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"And ye shall know the truth, and the truth shall make you free." - John 8:32
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Author:  Larry Simoneaux
Bio: Larry Simoneaux
Date:  August 16, 2009
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Topic category:  Other/General

Vets remembered.

Humble. I still use that word to describe them.

“Them” being the World War II veterans I’ve often had the opportunity to talk with.

The same can pretty much be said of almost every veteran I’ve met - especially the ones who’ve seen combat.

The thing is, their experiences are often enough to boggle your mind.

Russ MacGilvray lives in Edmonds and he’s another such individual.

He joined the Navy in 1942 after his aunt “discouraged” him from joining the Marines and trained to become a quartermaster - one of the individuals responsible for steering a ship and helping the navigator fix its position.

Fresh from training and, while in transit to his first duty assignment, he remembers being on the bow of his transport ship with another sailor and watching a torpedo go by - missing by just a few yards. They joked about it at the time, but he now marvels at how lucky they were.

Russ was eventually assigned to the USS Pringle - a destroyer. There, he changed jobs and became a signalman responsible for relaying messages between ships via flag hoists and blinker lights.

This past Saturday was the 64th anniversary of the end of World War II but, for Russ, the memories are a constant. You see, he was aboard the Pringle during the Battle of Okinawa - one of the greatest air-sea battles of all time.

During that battle, over 1900 suicide attacks were launched against our ships and the United States Navy sustained the largest loss of ships in its history. Thirty-four ships were sunk and another 368 damaged. More than 4000 sailors were killed and nearly 5000 more were wounded.

The USS Pringle was in the middle of it all. She was part of the “picket line” - one of a group of destroyers and small ships stationed far from the main fleet. Their job was to provide early warning of any approaching aircraft. They suffered doing that job.

The best way to do this is to let Russ tell you about April 16, 1945 - the day his ship was sunk.

“My general quarters station was on the bridge. The long glasses (a hand held telescope) were in a holder nearby and I took one to watch the Japanese planes coming in. One of them kept weaving through the anti-aircraft fire and I watched him until he completely filled the long glass.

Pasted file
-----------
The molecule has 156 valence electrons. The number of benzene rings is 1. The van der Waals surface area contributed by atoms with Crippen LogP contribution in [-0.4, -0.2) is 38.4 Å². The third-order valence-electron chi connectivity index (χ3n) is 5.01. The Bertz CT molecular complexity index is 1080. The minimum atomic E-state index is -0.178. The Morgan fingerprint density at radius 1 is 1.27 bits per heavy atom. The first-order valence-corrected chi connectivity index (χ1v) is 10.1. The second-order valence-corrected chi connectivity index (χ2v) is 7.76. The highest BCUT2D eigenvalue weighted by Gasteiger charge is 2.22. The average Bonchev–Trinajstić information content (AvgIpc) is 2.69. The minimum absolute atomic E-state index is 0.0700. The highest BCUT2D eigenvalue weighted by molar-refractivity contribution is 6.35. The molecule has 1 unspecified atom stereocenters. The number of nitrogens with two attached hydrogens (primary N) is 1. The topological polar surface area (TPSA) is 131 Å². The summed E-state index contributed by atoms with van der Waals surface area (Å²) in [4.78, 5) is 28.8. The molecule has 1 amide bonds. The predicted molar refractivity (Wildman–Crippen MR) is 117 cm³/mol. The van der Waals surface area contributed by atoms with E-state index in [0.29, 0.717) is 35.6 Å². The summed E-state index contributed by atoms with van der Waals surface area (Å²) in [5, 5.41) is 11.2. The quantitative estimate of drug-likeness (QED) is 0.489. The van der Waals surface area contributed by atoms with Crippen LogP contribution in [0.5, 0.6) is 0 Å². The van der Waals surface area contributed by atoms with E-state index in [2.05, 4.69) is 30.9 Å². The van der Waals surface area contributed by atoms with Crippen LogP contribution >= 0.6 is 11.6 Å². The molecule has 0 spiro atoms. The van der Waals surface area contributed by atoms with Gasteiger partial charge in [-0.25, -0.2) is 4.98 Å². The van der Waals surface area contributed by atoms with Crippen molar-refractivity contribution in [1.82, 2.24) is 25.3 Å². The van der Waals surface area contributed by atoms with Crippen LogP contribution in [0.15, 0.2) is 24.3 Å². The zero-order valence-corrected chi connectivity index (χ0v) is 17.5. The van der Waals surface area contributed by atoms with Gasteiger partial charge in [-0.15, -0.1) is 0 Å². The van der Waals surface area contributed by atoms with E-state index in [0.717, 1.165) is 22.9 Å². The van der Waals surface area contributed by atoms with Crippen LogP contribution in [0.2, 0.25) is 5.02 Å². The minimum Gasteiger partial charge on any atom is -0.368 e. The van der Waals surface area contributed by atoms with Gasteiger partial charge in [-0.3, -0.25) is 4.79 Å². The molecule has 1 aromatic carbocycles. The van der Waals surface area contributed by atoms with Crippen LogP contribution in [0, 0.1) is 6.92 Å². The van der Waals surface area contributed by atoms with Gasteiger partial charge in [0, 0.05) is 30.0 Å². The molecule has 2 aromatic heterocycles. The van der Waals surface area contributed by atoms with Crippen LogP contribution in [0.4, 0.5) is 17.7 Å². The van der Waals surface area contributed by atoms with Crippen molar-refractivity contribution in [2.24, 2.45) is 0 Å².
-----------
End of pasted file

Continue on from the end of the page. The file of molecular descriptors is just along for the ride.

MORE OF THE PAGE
“I was sure he was going to hit, so I took cover. I didn’t hear the explosion and was unaware of anything until a friend tapped me on the shoulder and told me that we had to abandon ship. The plane - loaded with 1000 pounds of bombs - had hit just aft of where I’d been taking cover and the force of the crash broke the ship in two.

“After my friend pulled the shrapnel I’d collected out of my legs, I entered the water and watched the ship sink in less than five minutes.

“I was a strong swimmer and I swam for some nearby life rafts but, when I got there, I found that they were crowded with men much more seriously injured than I was.

“I continued swimming for several hours until another friend came by and we decided to swim for a small vessel off in the distance. As we got closer, we heard bullets going by and saw that the men on that vessel were shooting at us. We were pretty upset and didn’t understand the reason for this until we’d finally gotten aboard. That was when they told us that they hadn’t been shooting at us but at the sharks that were right behind us.”

Russ survived that day and spent the rest of the war recuperating from his injuries. He returned to Bremerton and mustered out of the Navy in early 1946. He took up carpentry and joined a local union in Seattle eventually starting his own construction business in 1951.

He built his home in Edmonds in 1962, married in 1963 and has been a resident ever since. He enjoys hunting and fishing and still has vivid memories of the war.

The only thing he asked was that I mention the ship and the crew he served with. You see, more than 60 of his shipmates died that day and, to his mind, they were all heroes.

What he most wishes is that more of them would have survived.

What he frequently said of his experiences, as do all of the veterans I’ve ever spoken with, is that he was simply doing his job.

Humble.

There’s no other word for these men.

Larry Simoneaux

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Biography - Larry Simoneaux

Larry Simoneaux is a regular columnist for The Everett Herald in Washington state. He is a retired ship driver for the US Navy and NOAA.


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Copyright © 2009 by Larry Simoneaux
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